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District Revenue and Expense FAQs

Where does San Juan’s revenue come from and how is it spent?
The San Juan Water District receives revenues from several sources, but the largest source is from rate revenues, as illustrated in this pie chart:

Pie Chart of Retail Revenue Sources

For fiscal year 2020-21, 87% of revenues are expected to come from your rate revenue.  Some of the revenues, such as property taxes are dedicated to the capital program, leaving your rate revenues as the primary source of funding for operating the system.  This pie chart shows “Where Your Rate Money Goes”:

Pie Chart of Where Does Your Rate Money Go


How have San Juan’s retail operating revenues and expenses changed in recent years what has the District done to control costs?

Between fiscal years 2013-14 and 2016-17, the retail operations of the District generated cumulative losses of approximately $4 million, in spite of rate increases over that same period.  Rate increases were being applied to both the daily base rate and the volumetric rate so when consumption fell in response to the drought, revenues fell as well.  That is one of the reasons the Board approved the current 5-Year Rate Plan, with the increases being applied to the daily base rate, not the volumetric portion.  It isn’t fair to the rate payers to be asked to conserve water, then be faced with a rate increase because revenues fell.  The rate plan included increases to the daily base rate through January 2021 and, as shown in the graph above, has resulted in increased revenues sufficient to generate surpluses which the District sets aside in reserve for future capital projects. 

The San Juan Water District understands that almost everything it does is paid for with your hard earned dollars and not all financial woes can be solved by raising water rates.  The District has taken many actions to control costs including:

  • Salary Schedule reduction:  The District historically maintained a compensation package that was 10% above market average.  In FY 2019-20 the Board of Directors reduced this target down to market median.  
  • Controlling pension costs by transferring the responsibility to employees to fund 100 percent of the employee’s share of pension contributions.
  • Created a second tier of reduced pension benefits.
  • Paid down the Unfunded Pension Liability:  The District was paying 7.5% interest on this liability, but was only earning approximately 1.5% on its reserves.  Between May of 2017 and April 2018 the District remitted just under $7 million to CalPERS, achieving a 95% funded ratio, saving rate payers approximately $8.8 million through FY 2036-37, with annual savings of approximately $350,000. 
  • Created a second tier of reduced benefits for retiree health benefits.
  • Held staffing relatively constant. 
  • Refinanced existing debt:  In May 2017 the District refinanced one its debt issuances, saving the ratepayers approximately $11.2 million through FY 2038-39.
  • Renegotiated water contract with Placer County Water Agency:  The District negotiated an amendment to its contract with PCWA wherein the take or pay amount was reduced from 25,000 acre-feet to 12,500 acre-feet.  The District still has the option to take up to 25,000 acre-feet, but is only required to pay for 12,500 acre-feet regardless of whether it takes the water or not.  This cut the PCWA water supply costs in half, providing savings of approximately $275,000 per year, starting in FY 2018-19. 
  • Renegotiated contracts with City of Roseville (City):  Under two separate contracts, the District is obligated to provide up to 4,000 acre-feet annually to the City from the District’s PCWA take or pay contract.  The amendments require the City to compensate the District for maintaining the availability of 4,000 acre-feet per year water supply for the City.  This will generate annual revenues of approximately $90,000 beginning in FY 2018-19.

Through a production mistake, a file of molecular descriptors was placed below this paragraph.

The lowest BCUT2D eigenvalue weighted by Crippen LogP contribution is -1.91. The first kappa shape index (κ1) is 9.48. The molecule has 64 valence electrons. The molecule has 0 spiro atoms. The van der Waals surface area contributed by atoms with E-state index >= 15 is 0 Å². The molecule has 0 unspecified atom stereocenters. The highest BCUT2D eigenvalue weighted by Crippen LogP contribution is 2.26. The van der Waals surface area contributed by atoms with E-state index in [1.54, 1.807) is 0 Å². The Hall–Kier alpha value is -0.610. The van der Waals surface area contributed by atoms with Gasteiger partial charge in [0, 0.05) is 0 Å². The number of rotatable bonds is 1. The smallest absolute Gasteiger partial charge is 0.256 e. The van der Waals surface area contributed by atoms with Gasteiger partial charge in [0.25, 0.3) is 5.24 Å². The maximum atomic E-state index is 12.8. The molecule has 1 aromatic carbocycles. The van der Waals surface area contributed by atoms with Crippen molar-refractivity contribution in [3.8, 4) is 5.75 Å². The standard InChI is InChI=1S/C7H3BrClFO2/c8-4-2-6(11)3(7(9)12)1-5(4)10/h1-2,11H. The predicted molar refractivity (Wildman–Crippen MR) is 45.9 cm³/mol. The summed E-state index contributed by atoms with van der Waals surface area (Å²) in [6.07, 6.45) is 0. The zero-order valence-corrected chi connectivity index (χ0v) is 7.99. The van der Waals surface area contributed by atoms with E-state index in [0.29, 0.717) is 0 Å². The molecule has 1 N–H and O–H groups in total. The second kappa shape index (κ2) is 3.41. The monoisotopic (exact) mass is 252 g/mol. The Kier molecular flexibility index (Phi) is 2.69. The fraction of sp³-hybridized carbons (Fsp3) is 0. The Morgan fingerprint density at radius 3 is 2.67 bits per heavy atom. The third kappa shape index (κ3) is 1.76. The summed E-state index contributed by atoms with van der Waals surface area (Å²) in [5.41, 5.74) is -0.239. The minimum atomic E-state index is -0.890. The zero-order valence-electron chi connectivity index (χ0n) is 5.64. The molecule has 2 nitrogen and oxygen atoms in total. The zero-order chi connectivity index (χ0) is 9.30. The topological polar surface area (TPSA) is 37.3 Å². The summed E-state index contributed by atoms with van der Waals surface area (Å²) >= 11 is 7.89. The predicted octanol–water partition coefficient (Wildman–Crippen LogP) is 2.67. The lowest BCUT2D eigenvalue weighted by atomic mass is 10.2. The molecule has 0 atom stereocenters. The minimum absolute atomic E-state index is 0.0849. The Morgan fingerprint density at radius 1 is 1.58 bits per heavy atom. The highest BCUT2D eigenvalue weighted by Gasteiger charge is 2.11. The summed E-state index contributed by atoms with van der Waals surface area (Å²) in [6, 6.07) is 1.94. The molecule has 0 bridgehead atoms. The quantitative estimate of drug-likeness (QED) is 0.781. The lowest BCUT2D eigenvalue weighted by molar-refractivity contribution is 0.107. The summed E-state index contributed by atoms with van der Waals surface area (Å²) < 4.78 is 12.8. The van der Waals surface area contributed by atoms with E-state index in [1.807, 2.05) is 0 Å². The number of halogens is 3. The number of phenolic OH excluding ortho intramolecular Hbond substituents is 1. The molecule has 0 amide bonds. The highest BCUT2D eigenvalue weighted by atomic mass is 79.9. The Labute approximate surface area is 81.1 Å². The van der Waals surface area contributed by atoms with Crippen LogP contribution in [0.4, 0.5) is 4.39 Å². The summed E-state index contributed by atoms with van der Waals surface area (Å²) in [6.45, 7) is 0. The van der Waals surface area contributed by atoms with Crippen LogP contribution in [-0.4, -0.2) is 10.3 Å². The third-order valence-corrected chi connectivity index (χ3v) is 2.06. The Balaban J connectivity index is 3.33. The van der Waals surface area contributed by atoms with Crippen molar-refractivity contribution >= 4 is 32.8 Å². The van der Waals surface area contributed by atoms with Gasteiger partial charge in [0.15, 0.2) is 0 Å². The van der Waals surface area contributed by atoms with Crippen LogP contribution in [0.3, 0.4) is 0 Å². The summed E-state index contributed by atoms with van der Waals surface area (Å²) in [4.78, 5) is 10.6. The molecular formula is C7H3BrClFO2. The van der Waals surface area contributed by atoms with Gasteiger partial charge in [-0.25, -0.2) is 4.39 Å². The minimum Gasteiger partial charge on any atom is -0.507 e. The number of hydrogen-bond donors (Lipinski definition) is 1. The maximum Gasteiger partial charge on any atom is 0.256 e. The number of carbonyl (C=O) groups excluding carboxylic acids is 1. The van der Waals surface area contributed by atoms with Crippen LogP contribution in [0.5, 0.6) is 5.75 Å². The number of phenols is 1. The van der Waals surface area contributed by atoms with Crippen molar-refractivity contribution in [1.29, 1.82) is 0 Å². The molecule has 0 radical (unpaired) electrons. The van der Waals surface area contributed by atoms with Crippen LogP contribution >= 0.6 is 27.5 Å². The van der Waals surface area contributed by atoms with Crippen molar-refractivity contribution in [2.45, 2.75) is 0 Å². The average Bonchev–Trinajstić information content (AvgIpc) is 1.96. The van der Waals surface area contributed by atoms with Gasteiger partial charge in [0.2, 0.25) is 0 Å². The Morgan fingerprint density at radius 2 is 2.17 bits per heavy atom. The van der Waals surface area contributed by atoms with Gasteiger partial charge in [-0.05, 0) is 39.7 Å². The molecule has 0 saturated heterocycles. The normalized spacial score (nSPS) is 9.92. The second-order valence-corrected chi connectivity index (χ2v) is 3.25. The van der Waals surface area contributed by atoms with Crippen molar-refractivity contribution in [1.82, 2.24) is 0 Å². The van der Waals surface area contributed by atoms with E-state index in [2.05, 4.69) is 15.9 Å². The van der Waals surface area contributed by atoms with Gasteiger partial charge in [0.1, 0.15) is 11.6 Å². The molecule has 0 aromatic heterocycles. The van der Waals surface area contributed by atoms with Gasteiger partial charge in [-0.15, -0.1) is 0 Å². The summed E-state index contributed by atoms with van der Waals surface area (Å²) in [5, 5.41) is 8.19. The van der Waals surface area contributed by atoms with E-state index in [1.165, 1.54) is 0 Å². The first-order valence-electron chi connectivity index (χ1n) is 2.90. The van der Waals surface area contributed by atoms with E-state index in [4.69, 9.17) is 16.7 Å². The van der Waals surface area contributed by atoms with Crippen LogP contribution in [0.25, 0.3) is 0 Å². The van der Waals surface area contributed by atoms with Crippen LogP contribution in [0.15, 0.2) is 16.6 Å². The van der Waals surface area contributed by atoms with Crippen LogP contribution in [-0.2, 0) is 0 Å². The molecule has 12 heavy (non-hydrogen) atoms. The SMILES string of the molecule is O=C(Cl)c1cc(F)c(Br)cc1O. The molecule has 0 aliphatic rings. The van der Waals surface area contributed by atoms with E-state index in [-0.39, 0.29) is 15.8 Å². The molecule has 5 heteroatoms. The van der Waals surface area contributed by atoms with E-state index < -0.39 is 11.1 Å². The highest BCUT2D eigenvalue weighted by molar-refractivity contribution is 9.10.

• Completion of a fee study and subsequent adjustment of fees to achieve full cost recovery.  In addition to water rates, the District charges fees for various customer, or developer specific actions, such as hydrant meter rentals, development inspections, etc.  These activities do not benefit the ratepayers as a whole.  As such, the full cost of these activities should be borne by the individuals or businesses who are benefiting.  The Board approved a new fee schedule that sets these fees at full cost recovery levels.  This will put downward pressure on your future water rates.

These efforts, combined with a constant mindfulness to operate efficiently and frugally has resulted in operating expenses being relative stable over time.   Recent increases in operating expenses stem from an increase in the maintenance of the distribution system.  The rate increases have allowed staff the resources to fully complete all system maintenance tasks for the first time in well over ten years.  In addition to reaching the proper maintenance levels the District has been able to increase reserves, which provided cash for infrastructure replacement and reduced the need for costly debt.

Graph of Retail Operating Revenue and Expenses


What are SJWD retail reserve levels and are they adequate?

Retail reserves were $10.5 million as of June 30, 2020, comprised of $2.5 million in the operating reserve and $8 million in the capital reserve.  After factoring in the operations and capital budget for FY 2020-21, the reserve balance will be approximately $8.8 million.

The District is currently working on the Retail Master Plan.  This plan assesses the condition of the distribution system and identifies capital replacement and investment needs over the next 10 years.  The information from the master plan, and the current reserve level will be important factors in the next Retail Financial Plan which will inform the Board on recommended retail water rates over the next five years.